Byron from Norfolk, Virginia, wonders about the term goldbrick. If gold is valuable, then why would goldbrick refer to someone who's a malingerer or otherwise dead weight? The answer has to do with swindlers who painted worthless bricks and passed them off as gold.
In response to our conversation about language chosen for a tombstone, listeners share proposed epitaphs for themselves and others. If you just can't get enough of epitaphs, you can browse lots of back issues of the scholarly journal Markers, published by the Association for Gravestone Studies.
Bekkah in Wimberly, Texas, says her grandmother would express surprise with the phrase Well, my foot! 
If you're taking the dog for a walk, be sure to talk along a plastic bag to pick up any barker's eggs.
Irv in Putnam Station, New York, recalls his mother used to refer to a dismal, rainy day as a lowry day. What she probably meant is lowering, which describes a dark, foreboding sky, and may derive from a Germanic word that has to do with frowning.
Jennifer in Chippewa Falls, Wisconsin, has been in recovery from substance abuse for 29 years now, and still recalls some of the slang she heard back in the days when she was using illicit drugs. Her ex-husband used to say Now you got my nose open and Don't get my nose open, which both refer to the idea of enticing someone to do drugs. There are larger senses of this phrase, referring to being excited about something or being sexually aroused or feeling rising anger. This slang term has been around since the 1950s. Jennifer also used the term bonnaroo to mean "really good." In the slang of San Quentin Prison in the 1930s, bonnaroo meant "a preferred job assignment" for prisoners. The Bonnaroo festival in Tennessee takes its name from the 1974 album Desitively Bonnaroo by Dr. John, who said the word came from the French-influenced slang of New Orleans, Louisiana, a combination of French bonne, "good," and rue, "street," meaning "best on the street," or in other words, "really good drugs."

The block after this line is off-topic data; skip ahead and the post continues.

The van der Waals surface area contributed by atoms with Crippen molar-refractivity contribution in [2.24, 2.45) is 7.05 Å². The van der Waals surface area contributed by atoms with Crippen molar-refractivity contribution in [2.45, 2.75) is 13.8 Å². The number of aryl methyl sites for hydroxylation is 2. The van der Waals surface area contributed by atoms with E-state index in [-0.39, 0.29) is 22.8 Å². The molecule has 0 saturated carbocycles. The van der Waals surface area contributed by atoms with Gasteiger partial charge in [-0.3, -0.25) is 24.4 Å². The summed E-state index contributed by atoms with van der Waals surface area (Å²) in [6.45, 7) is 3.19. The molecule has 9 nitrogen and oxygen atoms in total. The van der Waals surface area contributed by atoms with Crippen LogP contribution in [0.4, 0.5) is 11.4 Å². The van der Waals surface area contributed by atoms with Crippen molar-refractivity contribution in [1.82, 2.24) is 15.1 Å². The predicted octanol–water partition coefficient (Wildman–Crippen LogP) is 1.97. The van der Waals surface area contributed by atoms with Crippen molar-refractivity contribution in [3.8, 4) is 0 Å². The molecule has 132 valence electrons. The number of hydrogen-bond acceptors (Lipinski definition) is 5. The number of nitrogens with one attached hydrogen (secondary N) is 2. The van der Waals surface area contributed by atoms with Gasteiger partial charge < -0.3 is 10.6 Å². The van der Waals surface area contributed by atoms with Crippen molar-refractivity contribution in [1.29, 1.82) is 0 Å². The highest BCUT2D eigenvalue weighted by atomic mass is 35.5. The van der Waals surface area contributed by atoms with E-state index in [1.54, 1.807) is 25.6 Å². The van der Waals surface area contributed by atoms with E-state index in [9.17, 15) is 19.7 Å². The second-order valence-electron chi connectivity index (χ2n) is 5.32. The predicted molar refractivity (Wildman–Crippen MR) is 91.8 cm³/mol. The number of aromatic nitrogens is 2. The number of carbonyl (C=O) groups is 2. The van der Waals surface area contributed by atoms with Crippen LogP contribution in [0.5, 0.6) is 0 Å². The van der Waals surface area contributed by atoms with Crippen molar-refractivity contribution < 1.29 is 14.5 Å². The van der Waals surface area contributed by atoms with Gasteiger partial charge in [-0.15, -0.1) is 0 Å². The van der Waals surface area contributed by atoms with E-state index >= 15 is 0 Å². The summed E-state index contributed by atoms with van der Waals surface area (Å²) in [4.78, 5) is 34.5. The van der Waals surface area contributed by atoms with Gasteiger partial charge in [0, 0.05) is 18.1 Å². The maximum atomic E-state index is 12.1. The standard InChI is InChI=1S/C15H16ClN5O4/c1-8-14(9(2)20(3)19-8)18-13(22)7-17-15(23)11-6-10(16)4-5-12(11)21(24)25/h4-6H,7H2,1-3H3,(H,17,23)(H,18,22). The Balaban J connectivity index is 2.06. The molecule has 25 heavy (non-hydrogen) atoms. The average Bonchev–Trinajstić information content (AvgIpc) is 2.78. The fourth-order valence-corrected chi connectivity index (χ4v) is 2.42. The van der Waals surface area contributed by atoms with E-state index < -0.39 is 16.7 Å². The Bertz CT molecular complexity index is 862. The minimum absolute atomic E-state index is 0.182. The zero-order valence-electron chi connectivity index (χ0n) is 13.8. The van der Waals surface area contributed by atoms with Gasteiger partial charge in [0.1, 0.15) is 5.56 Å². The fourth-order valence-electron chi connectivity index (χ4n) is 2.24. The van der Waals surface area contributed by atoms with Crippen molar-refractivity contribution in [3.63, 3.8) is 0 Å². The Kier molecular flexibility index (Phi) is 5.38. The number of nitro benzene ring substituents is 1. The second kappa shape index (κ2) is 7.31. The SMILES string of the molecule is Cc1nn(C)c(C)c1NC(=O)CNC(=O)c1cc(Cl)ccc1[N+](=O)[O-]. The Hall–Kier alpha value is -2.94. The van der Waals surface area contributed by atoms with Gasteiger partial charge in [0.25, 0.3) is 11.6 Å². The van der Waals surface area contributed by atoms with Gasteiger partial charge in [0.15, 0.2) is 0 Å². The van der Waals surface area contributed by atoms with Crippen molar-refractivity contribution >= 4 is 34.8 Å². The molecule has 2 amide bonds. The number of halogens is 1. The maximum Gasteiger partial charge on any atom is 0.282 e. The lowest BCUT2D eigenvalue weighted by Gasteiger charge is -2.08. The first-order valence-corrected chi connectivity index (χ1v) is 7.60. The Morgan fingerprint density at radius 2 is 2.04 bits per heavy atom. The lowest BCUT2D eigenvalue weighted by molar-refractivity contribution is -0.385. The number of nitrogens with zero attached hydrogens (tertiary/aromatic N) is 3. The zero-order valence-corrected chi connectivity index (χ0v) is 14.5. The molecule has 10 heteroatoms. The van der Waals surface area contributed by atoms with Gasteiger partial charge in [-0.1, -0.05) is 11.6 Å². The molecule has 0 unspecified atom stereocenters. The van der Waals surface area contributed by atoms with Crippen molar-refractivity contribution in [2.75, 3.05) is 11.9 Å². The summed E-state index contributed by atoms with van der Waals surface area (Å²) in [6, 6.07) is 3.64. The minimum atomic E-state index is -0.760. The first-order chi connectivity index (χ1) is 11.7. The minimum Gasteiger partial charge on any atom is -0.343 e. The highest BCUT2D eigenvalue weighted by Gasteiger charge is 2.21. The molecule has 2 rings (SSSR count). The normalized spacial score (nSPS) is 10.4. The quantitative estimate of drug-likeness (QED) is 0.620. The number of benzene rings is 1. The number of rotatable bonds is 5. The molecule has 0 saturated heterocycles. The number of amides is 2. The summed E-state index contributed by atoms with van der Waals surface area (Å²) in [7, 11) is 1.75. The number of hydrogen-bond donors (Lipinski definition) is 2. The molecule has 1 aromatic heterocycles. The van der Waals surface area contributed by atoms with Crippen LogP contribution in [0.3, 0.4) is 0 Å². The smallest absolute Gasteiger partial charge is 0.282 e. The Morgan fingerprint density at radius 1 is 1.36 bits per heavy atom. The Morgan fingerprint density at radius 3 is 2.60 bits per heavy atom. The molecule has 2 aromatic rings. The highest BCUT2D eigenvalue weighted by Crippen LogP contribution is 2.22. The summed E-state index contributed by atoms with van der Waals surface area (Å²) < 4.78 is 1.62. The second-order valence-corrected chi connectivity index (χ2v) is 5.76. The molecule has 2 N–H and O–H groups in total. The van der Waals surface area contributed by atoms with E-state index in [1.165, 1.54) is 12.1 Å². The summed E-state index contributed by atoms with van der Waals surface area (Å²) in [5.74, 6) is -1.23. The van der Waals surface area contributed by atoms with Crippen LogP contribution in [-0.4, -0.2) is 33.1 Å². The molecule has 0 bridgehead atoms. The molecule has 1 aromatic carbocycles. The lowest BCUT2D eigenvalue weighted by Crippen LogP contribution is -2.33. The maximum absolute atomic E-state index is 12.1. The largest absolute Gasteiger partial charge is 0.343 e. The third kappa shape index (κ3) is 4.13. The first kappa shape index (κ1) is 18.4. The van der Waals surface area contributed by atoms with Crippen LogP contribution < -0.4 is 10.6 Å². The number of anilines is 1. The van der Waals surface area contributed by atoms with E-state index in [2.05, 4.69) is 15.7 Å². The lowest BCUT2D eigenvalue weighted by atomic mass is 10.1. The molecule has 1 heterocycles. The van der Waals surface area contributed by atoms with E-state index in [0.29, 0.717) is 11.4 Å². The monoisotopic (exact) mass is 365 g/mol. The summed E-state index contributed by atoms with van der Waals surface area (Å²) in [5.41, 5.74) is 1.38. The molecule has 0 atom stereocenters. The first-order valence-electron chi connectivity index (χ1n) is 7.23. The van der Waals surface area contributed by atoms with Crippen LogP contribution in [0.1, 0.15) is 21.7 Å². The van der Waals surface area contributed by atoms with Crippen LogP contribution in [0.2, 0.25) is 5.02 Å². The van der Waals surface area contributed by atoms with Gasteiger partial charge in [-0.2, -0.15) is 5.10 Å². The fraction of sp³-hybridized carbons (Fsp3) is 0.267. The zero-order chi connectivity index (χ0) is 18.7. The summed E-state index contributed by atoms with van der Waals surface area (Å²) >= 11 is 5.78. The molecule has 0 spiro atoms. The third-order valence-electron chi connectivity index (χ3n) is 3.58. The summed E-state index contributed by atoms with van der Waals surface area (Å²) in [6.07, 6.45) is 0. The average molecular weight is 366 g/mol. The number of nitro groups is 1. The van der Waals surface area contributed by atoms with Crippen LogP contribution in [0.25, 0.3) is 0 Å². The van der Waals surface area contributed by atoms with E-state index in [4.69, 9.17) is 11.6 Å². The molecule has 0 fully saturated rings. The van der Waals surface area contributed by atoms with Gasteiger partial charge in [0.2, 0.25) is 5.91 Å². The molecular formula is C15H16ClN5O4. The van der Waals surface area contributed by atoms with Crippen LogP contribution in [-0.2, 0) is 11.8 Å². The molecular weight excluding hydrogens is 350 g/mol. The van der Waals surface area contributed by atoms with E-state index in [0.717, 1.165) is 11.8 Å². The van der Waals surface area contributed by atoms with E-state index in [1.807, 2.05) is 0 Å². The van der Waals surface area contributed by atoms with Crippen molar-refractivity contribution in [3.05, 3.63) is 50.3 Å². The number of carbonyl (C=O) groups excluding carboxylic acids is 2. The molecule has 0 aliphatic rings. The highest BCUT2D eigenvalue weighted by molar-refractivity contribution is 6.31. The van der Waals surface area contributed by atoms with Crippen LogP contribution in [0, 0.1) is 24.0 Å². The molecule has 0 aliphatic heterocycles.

This episode is hosted by Grant Barrett and Martha Barnette.

S08 Ep45: A Little Romance, 7/6/2024

From WCNY | Part of the Feminine Fusion series | 58:30

Works by women from the Romantic era


“It must be a sign of talent that I do not give up, though I can get nobody to take an interest in my efforts." - Fanny Mendelssohn Hensel


Most folks know about Clara Schumann and Fanny Mendelssohn.  But who were their contemporaries?  This week, we hear works from some of the other women of the Romantic era.

Music on this episode:

Maria Szymanowska:  Nocturne in B-flat Major
Margot Dilmaghani, piano
"Gardens of the Heart"
Celebration Recordings

Tekla Bądarzewska-Baranowska:  The Maiden's Prayer
I Salonisti
"The Last Dance: Music for a Vanishing Era"
Deutsche Harmonia 77377

Tekla Bądarzewska-Baranowska:  The Prayer Granted
Robert Silverman, piano
"The Parlour Grand, Vol. 2"
Marquis Classics 201

Hedwige Chrétien:  Scene Rustique
Leslie Odom, oboe; Soomee Yoon, piano
"Scene Rustique"
Ravello Records 7935

Mathilde von Kralik:  Sonata in D minor
Donne e Doni
"Donne e Doni, Volume 2"

Elfride Andrée:  Quintet in E minor
Midsummer's Music
"Midsummer's Music"
Centaur 2448